At times, she does seem to see capitalism as the problem. Because governments waited so long, “the things we must do to avoid catastrophic warming are no longer just in conflict with the particular strain of deregulated capitalism that triumphed in the 1980s. They are now in conflict with the fundamental imperative at the heart of our economic model: grow or die.,,,What the climate needs to avoid collapse is a contraction in humanity’s use of resources; what our economic model demands to avoid collapse is unfettered expansion....Capitalism... wins every time the need for economic growth is used as the excuse for putting off climate action yet again....” (21—22) Therefore, “we need to change pretty much everything about our economy....” (22)
This sounds like a different, more radical, approach. However, she is still not really presenting “capitalism” as the problem, but rather “our economic model” or “our reigning ideology” (21) and the “need for economic growth” as an “excuse.”
Capitalism is not a “model” or “ideology” nor a set of “rules.” It is an economic system, a repeating pattern of mass behavior—it is a relation of classes in the process of production and exchange. Its drive for constant growth—for the accumulation of capital, of money, of ever more profits—is not an “excuse” but a fundamental need. Businesses which do not grow are eventually wiped out by competing firms. CEOs who do not cause their corporations to increase profits are fired by their boards of directors. A capitalist class which does not grow may lose domination over its working class. Indeed, the only way for a capitalist class “to avoid collapse is unfettered expansion,” which mustdestroy ecological balance and finite resources.
While Klein may want “to change pretty much everything about our economy,” she does not discuss what an alternate economy might look like. Except as part of the “extractivist left,” she does not raise “socialism”—which may be seen as some sort of democratic, cooperative, economy, with production for use, rather than for profit. She makes a couple of vague positive remarks about Marx and about anarchists.
Correctly, she does not think that the world can be saved by relying on the capitalist market. “The idea that capitalism and only capitalism can save the world from a crisis created by capitalism is...a hypothesis that has been tested and retested in the real world....There is plenty of room to make a profit in a zero-carbon economy, but the profit motive is not going to be the midwife for that great transformation.” (252) So capitalist policies cannot save the world, but once saved, a zero-carbon system can continue to develop a profit-making economy—that is, capitalism. Why wouldn’t this capitalism re-create ecological crises out of its continued need to accumulate?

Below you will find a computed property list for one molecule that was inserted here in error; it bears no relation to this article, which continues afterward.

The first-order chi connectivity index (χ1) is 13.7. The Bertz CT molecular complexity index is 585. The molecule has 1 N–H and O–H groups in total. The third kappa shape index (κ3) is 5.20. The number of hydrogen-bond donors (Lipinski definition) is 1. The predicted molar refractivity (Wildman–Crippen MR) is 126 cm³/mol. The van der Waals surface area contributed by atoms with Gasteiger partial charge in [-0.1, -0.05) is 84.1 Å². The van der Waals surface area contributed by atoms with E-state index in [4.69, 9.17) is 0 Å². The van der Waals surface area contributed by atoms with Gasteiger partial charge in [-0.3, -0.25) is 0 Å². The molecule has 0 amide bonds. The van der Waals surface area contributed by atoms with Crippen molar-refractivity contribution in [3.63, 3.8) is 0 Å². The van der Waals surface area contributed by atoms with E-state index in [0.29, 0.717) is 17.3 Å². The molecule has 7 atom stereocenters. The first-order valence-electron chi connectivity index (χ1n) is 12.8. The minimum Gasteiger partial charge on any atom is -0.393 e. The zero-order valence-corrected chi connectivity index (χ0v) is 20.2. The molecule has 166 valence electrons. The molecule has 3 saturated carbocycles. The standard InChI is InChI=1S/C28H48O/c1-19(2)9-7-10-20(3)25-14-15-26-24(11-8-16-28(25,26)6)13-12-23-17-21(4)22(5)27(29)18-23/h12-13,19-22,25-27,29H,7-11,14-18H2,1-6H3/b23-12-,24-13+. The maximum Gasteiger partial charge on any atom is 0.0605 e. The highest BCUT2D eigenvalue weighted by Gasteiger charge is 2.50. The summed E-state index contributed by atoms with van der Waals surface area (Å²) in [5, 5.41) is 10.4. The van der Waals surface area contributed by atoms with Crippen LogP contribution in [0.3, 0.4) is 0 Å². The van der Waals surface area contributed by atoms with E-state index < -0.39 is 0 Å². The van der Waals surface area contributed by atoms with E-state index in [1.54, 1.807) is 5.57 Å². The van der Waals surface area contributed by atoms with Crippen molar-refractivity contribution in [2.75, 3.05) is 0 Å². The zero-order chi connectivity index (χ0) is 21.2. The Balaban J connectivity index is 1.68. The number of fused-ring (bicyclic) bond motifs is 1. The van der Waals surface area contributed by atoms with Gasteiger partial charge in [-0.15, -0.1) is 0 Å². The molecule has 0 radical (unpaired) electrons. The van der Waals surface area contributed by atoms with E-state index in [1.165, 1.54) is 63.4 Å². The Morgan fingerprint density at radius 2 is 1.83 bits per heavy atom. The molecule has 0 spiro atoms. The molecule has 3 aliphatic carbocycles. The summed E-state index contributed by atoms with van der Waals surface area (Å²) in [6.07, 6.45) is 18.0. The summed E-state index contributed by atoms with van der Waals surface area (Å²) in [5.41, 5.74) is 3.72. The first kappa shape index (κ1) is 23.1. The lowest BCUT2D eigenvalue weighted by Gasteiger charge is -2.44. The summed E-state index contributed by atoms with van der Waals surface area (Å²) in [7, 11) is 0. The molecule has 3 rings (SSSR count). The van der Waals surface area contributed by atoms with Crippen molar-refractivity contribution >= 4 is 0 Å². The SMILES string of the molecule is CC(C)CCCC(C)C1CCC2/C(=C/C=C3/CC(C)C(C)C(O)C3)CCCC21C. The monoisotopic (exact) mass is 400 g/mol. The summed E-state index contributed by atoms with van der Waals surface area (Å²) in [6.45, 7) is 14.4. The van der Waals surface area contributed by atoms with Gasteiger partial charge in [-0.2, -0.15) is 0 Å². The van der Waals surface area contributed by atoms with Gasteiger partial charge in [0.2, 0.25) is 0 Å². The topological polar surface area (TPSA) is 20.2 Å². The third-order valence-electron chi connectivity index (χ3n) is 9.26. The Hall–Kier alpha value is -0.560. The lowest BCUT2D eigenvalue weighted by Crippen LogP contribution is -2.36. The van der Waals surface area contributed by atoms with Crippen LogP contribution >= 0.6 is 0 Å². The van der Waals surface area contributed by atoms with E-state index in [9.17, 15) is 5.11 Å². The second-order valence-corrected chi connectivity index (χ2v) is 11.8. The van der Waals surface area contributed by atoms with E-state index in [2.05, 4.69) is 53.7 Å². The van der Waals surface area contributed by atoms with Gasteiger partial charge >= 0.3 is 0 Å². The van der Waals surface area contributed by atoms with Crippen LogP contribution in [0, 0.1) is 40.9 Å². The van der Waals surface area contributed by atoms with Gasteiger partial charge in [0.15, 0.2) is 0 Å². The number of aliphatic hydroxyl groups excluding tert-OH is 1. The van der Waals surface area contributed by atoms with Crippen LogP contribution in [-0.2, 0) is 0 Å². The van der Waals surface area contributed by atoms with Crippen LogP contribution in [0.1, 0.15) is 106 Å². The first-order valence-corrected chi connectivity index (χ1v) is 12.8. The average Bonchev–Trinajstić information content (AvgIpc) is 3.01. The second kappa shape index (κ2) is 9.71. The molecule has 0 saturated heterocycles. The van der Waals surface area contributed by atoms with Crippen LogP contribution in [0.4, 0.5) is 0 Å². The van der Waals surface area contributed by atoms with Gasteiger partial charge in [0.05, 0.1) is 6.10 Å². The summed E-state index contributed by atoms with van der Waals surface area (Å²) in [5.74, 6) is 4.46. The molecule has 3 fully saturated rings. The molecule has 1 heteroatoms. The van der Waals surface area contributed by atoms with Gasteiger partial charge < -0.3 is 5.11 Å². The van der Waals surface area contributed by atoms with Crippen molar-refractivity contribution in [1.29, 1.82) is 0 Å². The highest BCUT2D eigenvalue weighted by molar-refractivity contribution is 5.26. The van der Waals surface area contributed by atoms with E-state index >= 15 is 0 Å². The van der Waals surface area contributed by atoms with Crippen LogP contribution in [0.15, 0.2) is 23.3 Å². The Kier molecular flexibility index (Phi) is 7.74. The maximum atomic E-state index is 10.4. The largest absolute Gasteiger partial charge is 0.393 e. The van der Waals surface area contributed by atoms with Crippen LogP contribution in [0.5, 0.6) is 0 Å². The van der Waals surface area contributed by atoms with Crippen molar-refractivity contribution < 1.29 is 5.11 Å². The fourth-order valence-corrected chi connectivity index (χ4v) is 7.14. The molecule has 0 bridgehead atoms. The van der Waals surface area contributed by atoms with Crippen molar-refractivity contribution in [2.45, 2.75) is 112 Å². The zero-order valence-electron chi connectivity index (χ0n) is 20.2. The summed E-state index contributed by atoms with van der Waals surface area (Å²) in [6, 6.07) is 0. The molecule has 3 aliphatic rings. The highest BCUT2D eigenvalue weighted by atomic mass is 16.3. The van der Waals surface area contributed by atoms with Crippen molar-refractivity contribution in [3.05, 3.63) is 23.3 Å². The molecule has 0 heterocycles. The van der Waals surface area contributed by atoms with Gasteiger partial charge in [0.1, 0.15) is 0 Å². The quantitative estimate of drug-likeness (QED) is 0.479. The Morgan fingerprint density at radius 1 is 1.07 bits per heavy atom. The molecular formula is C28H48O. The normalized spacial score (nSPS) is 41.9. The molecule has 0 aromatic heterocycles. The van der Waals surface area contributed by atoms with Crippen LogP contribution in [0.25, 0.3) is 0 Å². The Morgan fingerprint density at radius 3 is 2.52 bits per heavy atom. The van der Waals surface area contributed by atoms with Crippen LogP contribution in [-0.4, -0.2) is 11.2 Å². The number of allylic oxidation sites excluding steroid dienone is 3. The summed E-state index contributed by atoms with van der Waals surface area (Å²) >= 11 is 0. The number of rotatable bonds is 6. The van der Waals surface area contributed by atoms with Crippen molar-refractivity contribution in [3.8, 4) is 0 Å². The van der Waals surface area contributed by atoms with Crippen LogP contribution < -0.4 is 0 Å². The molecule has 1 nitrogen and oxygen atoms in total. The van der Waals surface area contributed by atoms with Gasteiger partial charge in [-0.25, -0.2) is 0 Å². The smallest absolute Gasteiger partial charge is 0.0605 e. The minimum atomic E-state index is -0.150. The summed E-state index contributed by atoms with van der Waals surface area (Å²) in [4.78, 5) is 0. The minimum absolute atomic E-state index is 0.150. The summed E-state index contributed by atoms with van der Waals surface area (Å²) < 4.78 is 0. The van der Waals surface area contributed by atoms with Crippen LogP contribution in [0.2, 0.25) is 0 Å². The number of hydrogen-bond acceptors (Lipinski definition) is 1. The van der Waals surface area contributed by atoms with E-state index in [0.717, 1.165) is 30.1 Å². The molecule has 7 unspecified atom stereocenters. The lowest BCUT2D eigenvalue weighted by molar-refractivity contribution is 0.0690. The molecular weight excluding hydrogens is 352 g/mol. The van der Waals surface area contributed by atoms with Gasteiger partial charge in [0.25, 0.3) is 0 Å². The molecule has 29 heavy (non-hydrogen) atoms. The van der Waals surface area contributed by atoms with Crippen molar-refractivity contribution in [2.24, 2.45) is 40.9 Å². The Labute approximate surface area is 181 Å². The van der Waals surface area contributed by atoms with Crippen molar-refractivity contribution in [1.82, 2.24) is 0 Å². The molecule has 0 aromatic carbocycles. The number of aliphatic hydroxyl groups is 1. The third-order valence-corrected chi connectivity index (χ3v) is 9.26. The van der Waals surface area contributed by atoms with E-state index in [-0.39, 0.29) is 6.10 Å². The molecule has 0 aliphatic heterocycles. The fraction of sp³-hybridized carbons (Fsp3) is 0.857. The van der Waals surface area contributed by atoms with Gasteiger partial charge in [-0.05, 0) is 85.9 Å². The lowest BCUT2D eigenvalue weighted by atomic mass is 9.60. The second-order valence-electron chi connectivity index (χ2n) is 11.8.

Although a left-liberal (she writes for The Nation magazine), Klein expresses no faith in the Democratic Party or the electoral process. She sees both parties as dominated by big business—as they are. What she wants is the growth of a mass movement from below, tying climate issues together with all other popular concerns of oppression and suffering. She looks to “a powerful social movement—a robust coalition of trade unions, immigrants, students, environmentalists, and everyone else whose dreams were getting crushed by the crashing economic model.” (121)
As Klein describes it, there is already an international movement of anti-climate change. She has traveled around the world, to observe and participate in local movements which oppose oil extraction, fracking, mining, dam building, mountaintop removal, overforesting, destruction of natural habitats, and dispossession of indigenous peoples. “Resistance to high-rise extreme extraction is building a global, grass-roots, and broad-based network, the likes of which the environmental movement has rarely seen...something alive and unpredictable and very much in the streets (and mountains, and farmers’ fields, and forests).” (295–296)
She calls this movement of movements “Blockadia,” for its dominant tactic of blockading corporate and government activities. She cites mass struggles in Greece, Romania, several places in Canada, Russia, China, Ecuador, Nigeria, and the U.S. Key aspects are the participation of First Nations (who have legal and moral claims on the land) allied with local white workers, farmers, and homeowners. She also refers to the leading roles often played by women.
She is entirely right to want to tie the struggle for climate justice together with all other popular struggles. “Only mass social movements can save us now.” (450) As the ecological crisis deepens, so does the economic crisis of current capitalism on a world scale, and the attack on the working class and all oppressed by the ruling class and its agents. Suffering will continue to increase and so may resistance. This includes the current mass movement for Black rights, against mistreatment by police, as well as efforts for the rights of immigrants, for women’s reproductive rights, for full equality for GLBT people, against wars, etc.